‘Knowledge is power’: how to decode skincare ingredients |

Do you read the ingredients of your skincare products? I love to, but I’m probably in the minority here. I want to share what I know so you can be better equipped to assess whether or not a product will do what it promises to do.

What you can tell from an ingredients list

Whether the product contains ingredients known to back up its claims: I’ll often scan the active ingredients when investigating a product. For example, if a product claims to “brighten” skin, I might expect to see vitamin C or niacinamide. If it’s for sensitive, compromised skin, I don’t like to see lots of fragrant plant oils like lavender or geranium. They’re not bad for everyone with sensitive skin, but they make me itchy.

The approximate amount of a specific ingredient: The dose makes the poison. Some ingredients, such as alcohol, get a bad rap but have their uses. Alcohol is a great penetration enhancer and largely evaporates before it sinks into your skin. It can be drying at high concentrations, so you wouldn’t want a hydrating product like a moisturiser to be 50% alcohol but 1%, for example, would be fine to help dissolve another ingredient. Use your common sense and best judgment.

The inclusion of allergens or ingredients you don’t like: Check for these, much as you would on an ingredient list for food.

Naming conventions

There are guidelines for how ingredients are listed on personal care products.

They must all be named according to the Inci (International Nomenclature of Cosmetic Ingredients), an international standard that ensures ingredients are called the same thing worldwide. For example, the Inci name for green tea is Camellia sinensis leaf extract.

‘The dose makes the poison’: 50% alcohol might be drying, but 1% alcohol in a product may be effective as a solvent.
‘The dose makes the poison’: 50% alcohol might be drying, but 1% alcohol in a product may be effective as a solvent. Photograph: PR

Everything must be listed in order of quantity. If it’s first on the ingredient list, it is the most abundant ingredient. However, this is not true for South Korean products.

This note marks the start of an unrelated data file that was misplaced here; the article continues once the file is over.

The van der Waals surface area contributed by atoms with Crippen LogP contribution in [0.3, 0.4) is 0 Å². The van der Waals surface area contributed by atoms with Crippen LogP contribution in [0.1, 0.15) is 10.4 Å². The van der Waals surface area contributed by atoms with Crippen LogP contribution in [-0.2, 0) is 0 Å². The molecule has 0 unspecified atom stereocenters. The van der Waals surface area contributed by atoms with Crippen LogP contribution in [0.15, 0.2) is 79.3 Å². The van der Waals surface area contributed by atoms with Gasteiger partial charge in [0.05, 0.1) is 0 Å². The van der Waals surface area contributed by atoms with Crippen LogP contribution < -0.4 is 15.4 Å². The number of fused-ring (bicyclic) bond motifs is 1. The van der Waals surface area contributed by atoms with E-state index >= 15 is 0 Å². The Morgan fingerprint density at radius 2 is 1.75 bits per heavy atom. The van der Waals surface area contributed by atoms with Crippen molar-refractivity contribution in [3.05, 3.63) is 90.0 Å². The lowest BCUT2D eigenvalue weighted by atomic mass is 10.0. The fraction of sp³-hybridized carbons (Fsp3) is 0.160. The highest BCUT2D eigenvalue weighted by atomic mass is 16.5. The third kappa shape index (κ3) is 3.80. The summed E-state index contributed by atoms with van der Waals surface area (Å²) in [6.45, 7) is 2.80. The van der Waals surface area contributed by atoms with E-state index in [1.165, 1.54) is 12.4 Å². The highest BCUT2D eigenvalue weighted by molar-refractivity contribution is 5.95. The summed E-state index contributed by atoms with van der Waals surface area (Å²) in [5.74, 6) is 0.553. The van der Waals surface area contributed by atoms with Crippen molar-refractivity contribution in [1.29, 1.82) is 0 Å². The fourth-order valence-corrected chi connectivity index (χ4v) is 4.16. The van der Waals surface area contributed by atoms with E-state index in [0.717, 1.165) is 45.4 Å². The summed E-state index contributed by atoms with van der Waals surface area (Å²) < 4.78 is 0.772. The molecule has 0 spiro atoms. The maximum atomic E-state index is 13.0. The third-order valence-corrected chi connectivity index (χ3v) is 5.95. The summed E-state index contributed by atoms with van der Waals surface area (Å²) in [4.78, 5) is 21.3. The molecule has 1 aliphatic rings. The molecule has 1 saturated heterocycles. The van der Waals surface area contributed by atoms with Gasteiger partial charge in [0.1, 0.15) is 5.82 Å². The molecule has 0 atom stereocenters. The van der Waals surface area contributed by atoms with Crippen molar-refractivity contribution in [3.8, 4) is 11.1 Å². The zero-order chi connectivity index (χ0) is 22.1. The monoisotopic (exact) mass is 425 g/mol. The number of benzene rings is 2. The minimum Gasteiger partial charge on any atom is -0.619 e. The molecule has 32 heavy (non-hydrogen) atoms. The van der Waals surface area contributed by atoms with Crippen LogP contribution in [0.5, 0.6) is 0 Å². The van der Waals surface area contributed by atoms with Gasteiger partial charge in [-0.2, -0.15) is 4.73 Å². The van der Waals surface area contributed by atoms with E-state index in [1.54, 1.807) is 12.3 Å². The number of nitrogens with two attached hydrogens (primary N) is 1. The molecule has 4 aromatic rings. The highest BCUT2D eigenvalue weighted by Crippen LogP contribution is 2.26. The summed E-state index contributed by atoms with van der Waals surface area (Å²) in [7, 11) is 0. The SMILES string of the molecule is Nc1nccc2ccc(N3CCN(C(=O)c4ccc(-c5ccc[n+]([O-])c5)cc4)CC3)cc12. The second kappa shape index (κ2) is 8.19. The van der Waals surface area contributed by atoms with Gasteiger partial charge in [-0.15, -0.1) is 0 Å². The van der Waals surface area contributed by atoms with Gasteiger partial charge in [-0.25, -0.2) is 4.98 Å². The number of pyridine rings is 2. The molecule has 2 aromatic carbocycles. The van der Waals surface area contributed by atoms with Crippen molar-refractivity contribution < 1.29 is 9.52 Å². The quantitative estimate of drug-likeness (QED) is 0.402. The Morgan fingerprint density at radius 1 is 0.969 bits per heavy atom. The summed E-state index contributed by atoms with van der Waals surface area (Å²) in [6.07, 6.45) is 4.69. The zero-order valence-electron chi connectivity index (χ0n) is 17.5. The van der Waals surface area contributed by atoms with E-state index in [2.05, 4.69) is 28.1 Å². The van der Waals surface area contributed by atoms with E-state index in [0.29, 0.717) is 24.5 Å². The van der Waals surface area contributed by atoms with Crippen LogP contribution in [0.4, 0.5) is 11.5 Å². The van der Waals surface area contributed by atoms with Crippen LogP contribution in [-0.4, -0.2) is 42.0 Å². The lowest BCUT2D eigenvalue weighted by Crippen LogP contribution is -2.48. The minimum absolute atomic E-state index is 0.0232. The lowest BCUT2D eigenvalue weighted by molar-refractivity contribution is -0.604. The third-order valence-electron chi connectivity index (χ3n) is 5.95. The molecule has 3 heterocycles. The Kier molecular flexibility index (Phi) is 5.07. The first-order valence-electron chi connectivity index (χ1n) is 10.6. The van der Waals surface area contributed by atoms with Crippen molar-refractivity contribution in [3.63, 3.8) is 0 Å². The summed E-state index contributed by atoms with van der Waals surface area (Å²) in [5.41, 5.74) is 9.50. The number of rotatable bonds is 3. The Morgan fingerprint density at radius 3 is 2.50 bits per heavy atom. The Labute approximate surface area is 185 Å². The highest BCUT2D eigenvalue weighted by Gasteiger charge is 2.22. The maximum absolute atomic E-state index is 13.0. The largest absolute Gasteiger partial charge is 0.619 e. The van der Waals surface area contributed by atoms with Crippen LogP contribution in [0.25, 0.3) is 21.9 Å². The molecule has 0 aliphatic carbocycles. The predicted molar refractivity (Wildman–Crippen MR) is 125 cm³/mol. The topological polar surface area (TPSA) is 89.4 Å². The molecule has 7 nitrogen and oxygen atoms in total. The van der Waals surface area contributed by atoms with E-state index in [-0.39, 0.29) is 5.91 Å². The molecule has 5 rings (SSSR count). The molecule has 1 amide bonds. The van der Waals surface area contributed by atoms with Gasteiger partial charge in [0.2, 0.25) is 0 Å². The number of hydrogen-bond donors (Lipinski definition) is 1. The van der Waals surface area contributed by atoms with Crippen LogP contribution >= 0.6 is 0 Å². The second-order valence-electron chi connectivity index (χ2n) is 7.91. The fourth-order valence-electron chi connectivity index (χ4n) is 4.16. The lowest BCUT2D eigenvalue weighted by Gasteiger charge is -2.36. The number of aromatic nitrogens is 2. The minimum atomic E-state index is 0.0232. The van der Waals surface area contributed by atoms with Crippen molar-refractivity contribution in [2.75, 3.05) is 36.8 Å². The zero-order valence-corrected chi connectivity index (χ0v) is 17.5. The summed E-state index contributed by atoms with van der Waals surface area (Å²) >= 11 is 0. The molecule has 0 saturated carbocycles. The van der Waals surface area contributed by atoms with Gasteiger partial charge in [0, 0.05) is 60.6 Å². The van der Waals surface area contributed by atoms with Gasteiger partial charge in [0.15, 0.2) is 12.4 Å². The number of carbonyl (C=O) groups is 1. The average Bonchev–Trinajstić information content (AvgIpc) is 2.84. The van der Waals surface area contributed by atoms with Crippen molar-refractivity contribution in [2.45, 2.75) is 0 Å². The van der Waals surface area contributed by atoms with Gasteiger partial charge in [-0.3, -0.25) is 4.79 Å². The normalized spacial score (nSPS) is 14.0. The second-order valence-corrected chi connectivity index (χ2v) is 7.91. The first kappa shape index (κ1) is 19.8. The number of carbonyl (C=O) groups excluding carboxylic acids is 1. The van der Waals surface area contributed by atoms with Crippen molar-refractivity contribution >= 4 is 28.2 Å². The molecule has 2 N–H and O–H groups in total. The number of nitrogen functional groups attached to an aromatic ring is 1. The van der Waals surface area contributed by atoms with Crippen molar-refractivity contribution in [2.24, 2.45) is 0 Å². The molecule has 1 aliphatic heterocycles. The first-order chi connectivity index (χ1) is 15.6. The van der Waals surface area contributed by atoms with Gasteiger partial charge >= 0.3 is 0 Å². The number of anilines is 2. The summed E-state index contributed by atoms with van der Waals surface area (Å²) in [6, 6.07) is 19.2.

The top five ingredients make up most of the mixture, so you can sometimes get a feel for the texture of the product with only this information.

Many ingredients are effective at very low concentrations so more does not always mean better. Peptides, for example, are effective at very small concentrations – parts-per-million small!

Sign up to receive Guardian Australia’s weekend culture and lifestyle email

Once you get down to 1% or less, ingredients can be listed in any order, so brands will sometimes list the most exciting ingredients first.

Perfumes are exempted from listing full ingredients as they’re considered a trade secret; however, known irritants do need to be listed.

Once you’re across this info, it’s about recognising which ingredients do what – and that takes time and practice. Use Inci Decoder to search for products, or copy and paste ingredient lists to get a breakdown of each ingredient.

Common ingredient categories

Preservatives help to prevent growth of bacteria and mould products. Some commonly used safe and effective preservatives include phenoxyethanol, methylparaben, potassium sorbate, benzoic acid, chlorphenesin and caprylhydroxamic acid. Some products use sterile packaging instead of preservatives.

The common chemicals which go into skincare products: do you know your solvents from your surfactants?
The common chemicals which go into skincare products: do you know your solvents from your surfactants? Photograph: PR

Solvents are ingredients that dissolve other ingredients. Water is a solvent for sugar or salt. Alcohol is another example of a solvent, as well as propylene glycol which is used in many applications for its moisturising action.

Chelating agents react with metal ions and prevent them from reacting with our skin or products, to keep things stable. There are metal ions in water (especially hard water, which makes it challenging for skin and hair) and other skincare ingredients such as iron oxide pigments. Metal ions can sometimes help bacteria grow so chelating agents can make preservatives work better.

Buffers are used to adjust the pH of skincare products. For example, it can ensure a moisturiser is not too acidic.

Your Best Skin by Hannah English

Surfactants break surface tension. They enable oil and water to mix in order to cleanse oil from skin, create a foam, make lipids and water-soluble ingredients sit nicely in a moisturiser without separating, and help deliver ingredients into your skin. Some are kinder to skin than others.

Emulsifiers are a type of surfactant that helps mix things together that wouldn’t otherwise mix. Its job in personal care products is to stabilise the oil and water phases so the product doesn’t separate. It’s very important that oil and water don’t separate, especially in sunscreens, which must form an even film of UV filter to adequately protect skin.

If you’re having issues with a skincare product, note what’s on the ingredient list in case you run into the same issue with another product later. Knowledge is power.